The Space Force is indifferent to the series of scrubs. A series of attacks by the United Launch Alliance and SpaceX have disappointed rocket company executives and space enthusiasts. But the Space Force’s launch managers were not discouraged and in fact saw the cleanup as evidence that the systems were working as they should, Colonel Douglas Pentecost said in a report from SpaceNews.
Safety and confidentiality are paramount … “We see it as a success,” said Pentecost, deputy director of the Space Force’s Space and Missile Systems Center Launch Enterprise. Pentecost spoke at a conference on the virtual space industry organized by AFCEA, the Defense Industry Association and the Air Force Association. “Falcon 9 and Delta 4 stopped for a few seconds after launch? This is a good thing,” Pentecost said. “We’re learning a lot; we’re working with both ULA and SpaceX to understand what happened.” (submitted by Ken the Bin)
V atlas to launch Election Day. United Launch Alliance teams mounted a top secret payload to the National Reconnaissance Office on top of the Atlas 5 rocket at Cape Canaveral on Monday in preparation for a scheduled takeoff shortly after sunset on 3. November, Spaceflight Now reported. Codenamed NROL-101, this launch will be the first Atlas 5 missile flight to be equipped with a new, Northrop Grumman-built solid-boost rocket engine, replacing the Aerojet’s solid-fuel engine. Rocketdyne.
Talk to Delta … Flight Atlas 5 from launch pad 41 will take place next week as ULA continues to address launchers infrastructure issues at the company’s other Cape Canaveral launch facility. Those problems have delayed the flight of the Delta 4-Heavy missile with another NRO spy satellite since late August and prompted the ULA to swap out its mission order for the next Atlas 5 flight. is done first. (submitted by Ken the Bin)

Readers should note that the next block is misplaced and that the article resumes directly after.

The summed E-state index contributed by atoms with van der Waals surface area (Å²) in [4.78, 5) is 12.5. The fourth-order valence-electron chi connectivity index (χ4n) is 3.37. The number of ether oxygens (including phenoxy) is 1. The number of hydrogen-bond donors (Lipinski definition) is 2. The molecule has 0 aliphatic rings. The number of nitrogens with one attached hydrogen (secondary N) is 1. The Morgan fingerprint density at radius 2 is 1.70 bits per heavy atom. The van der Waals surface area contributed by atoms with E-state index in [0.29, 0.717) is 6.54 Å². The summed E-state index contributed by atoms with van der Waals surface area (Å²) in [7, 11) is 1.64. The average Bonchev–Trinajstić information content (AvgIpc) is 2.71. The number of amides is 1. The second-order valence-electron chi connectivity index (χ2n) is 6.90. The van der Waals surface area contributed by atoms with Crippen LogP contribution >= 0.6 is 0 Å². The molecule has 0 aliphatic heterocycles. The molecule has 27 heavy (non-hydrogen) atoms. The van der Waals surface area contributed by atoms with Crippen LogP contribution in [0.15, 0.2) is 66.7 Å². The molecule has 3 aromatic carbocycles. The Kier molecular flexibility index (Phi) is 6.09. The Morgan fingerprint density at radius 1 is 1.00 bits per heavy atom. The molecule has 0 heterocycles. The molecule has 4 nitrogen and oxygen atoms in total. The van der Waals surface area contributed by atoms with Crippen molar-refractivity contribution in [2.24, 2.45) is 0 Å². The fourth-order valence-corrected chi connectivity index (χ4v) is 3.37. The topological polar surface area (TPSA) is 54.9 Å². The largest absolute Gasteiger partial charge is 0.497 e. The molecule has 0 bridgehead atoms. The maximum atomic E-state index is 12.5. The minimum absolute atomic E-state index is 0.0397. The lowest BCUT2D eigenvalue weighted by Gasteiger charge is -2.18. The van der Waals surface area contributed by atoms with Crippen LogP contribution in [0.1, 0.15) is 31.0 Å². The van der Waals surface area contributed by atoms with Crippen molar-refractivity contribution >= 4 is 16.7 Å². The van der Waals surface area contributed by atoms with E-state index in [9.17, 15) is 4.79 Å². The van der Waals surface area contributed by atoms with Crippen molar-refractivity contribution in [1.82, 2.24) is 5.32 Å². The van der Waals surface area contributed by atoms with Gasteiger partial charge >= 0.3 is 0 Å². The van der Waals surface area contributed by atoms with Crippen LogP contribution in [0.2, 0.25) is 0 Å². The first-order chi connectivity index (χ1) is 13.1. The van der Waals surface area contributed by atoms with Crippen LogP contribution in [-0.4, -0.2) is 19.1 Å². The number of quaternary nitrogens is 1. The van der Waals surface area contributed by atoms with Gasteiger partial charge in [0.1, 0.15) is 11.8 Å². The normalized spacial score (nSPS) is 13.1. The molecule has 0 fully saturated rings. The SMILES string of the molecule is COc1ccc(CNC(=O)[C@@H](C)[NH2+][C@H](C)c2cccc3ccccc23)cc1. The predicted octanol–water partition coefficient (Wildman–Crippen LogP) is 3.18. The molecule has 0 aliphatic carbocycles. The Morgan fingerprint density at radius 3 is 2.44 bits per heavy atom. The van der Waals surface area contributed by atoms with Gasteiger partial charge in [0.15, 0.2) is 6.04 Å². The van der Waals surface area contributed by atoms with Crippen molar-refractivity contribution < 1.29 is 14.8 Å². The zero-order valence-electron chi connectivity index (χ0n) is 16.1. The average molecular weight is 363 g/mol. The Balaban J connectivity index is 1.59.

SpaceX reached the century milestone. On Saturday, with the Starlink mission, SpaceX made its 100th successful flight. This milestone dates back to September 28, 2008, and is the fourth test launch of the company’s Falcon 1 rocket.
Fly and fly again … To mark this point, the company has released a video with an excerpt from each of these 100 missions, and it’s pretty interesting. SpaceX also notes that it restored the first 63 stages in which it launched and re-flew the rocket 45 times. (submitted by Ken the Bin)
The axiom is about to complete launching private ISS. Axiom Space hopes to complete its first commercial mission soon to the International Space Station, slated for the end of 2021, SpaceNews reported. Michael Suffredini, president and chief executive officer of Axiom Space, said his company lined up for the customer for that first mission, a 10-day flight to the space station aboard the SpaceX Crew Dragon spacecraft. ant in the fourth quarter of 2021.
Almost done … “We’ve identified all of our clients and we’re about to close their contracts,” he said. The company has previously announced a contract with SpaceX for flight and is “nearing completion” with a contract with NASA for the mission. “We are cautiously optimistic that, by the end of October, we will have everything in preparation for a launch in the fourth quarter of 2021. Seeking private clients for fund space travel,” he said. Direction will be of real benefit to launch companies like SpaceX. (Submitted by Joey SiVB, platykurtic and JohnCarter17)
The BE-4 rocket engine entered production. Blue Origin appears to have solved some of the development problems associated with a propeller jet engine in its powerful BE-4 rocket engine. United Launch Alliance CEO Tory Bruno said Friday that the issue has been “resolved” and that the BE-4 engine with a full flight configuration is now accumulating a lot of time on test prices, Ars reported. fox.